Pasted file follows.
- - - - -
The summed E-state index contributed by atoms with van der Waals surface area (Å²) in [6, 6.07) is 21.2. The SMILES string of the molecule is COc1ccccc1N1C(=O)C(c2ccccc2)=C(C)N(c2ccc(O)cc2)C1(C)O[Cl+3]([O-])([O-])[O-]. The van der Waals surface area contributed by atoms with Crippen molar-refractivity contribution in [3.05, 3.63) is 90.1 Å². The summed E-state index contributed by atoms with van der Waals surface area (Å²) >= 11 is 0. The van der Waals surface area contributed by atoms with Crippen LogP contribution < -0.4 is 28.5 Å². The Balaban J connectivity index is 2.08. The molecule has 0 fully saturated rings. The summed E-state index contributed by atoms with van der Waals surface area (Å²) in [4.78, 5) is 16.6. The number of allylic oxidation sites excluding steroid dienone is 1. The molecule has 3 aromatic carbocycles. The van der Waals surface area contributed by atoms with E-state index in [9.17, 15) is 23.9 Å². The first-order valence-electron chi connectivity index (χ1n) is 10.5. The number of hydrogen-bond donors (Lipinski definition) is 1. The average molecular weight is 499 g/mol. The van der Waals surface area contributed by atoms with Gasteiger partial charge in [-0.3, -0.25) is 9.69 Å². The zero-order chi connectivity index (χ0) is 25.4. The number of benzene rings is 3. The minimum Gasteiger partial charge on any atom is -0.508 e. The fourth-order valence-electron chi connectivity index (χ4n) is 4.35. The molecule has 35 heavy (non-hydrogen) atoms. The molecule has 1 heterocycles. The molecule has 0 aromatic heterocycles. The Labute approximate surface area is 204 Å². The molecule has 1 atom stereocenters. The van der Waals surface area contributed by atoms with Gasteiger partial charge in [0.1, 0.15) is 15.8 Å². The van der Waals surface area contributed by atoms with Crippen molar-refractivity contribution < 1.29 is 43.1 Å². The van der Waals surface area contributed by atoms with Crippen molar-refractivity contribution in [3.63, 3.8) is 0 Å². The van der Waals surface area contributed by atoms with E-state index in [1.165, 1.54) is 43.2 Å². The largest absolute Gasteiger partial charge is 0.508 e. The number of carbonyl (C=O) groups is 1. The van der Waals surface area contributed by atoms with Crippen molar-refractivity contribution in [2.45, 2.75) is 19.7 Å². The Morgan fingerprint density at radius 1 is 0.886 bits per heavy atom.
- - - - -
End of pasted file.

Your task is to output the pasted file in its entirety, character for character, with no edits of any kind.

The summed E-state index contributed by atoms with van der Waals surface area (Å²) in [6, 6.07) is 21.2. The SMILES string of the molecule is COc1ccccc1N1C(=O)C(c2ccccc2)=C(C)N(c2ccc(O)cc2)C1(C)O[Cl+3]([O-])([O-])[O-]. The van der Waals surface area contributed by atoms with Crippen molar-refractivity contribution in [3.05, 3.63) is 90.1 Å². The summed E-state index contributed by atoms with van der Waals surface area (Å²) >= 11 is 0. The van der Waals surface area contributed by atoms with Crippen LogP contribution < -0.4 is 28.5 Å². The Balaban J connectivity index is 2.08. The molecule has 0 fully saturated rings. The summed E-state index contributed by atoms with van der Waals surface area (Å²) in [4.78, 5) is 16.6. The number of allylic oxidation sites excluding steroid dienone is 1. The molecule has 3 aromatic carbocycles. The van der Waals surface area contributed by atoms with E-state index in [9.17, 15) is 23.9 Å². The first-order valence-electron chi connectivity index (χ1n) is 10.5. The number of hydrogen-bond donors (Lipinski definition) is 1. The average molecular weight is 499 g/mol. The van der Waals surface area contributed by atoms with Gasteiger partial charge in [-0.3, -0.25) is 9.69 Å². The zero-order chi connectivity index (χ0) is 25.4. The number of benzene rings is 3. The minimum Gasteiger partial charge on any atom is -0.508 e. The fourth-order valence-electron chi connectivity index (χ4n) is 4.35. The molecule has 35 heavy (non-hydrogen) atoms. The molecule has 1 heterocycles. The molecule has 0 aromatic heterocycles. The Labute approximate surface area is 204 Å². The molecule has 1 atom stereocenters. The van der Waals surface area contributed by atoms with Gasteiger partial charge in [0.1, 0.15) is 15.8 Å². The van der Waals surface area contributed by atoms with Crippen molar-refractivity contribution < 1.29 is 43.1 Å². The van der Waals surface area contributed by atoms with Crippen molar-refractivity contribution in [3.63, 3.8) is 0 Å². The van der Waals surface area contributed by atoms with E-state index in [1.165, 1.54) is 43.2 Å². The largest absolute Gasteiger partial charge is 0.508 e. The number of carbonyl (C=O) groups is 1. The van der Waals surface area contributed by atoms with Crippen molar-refractivity contribution in [2.45, 2.75) is 19.7 Å². The Morgan fingerprint density at radius 1 is 0.886 bits per heavy atom.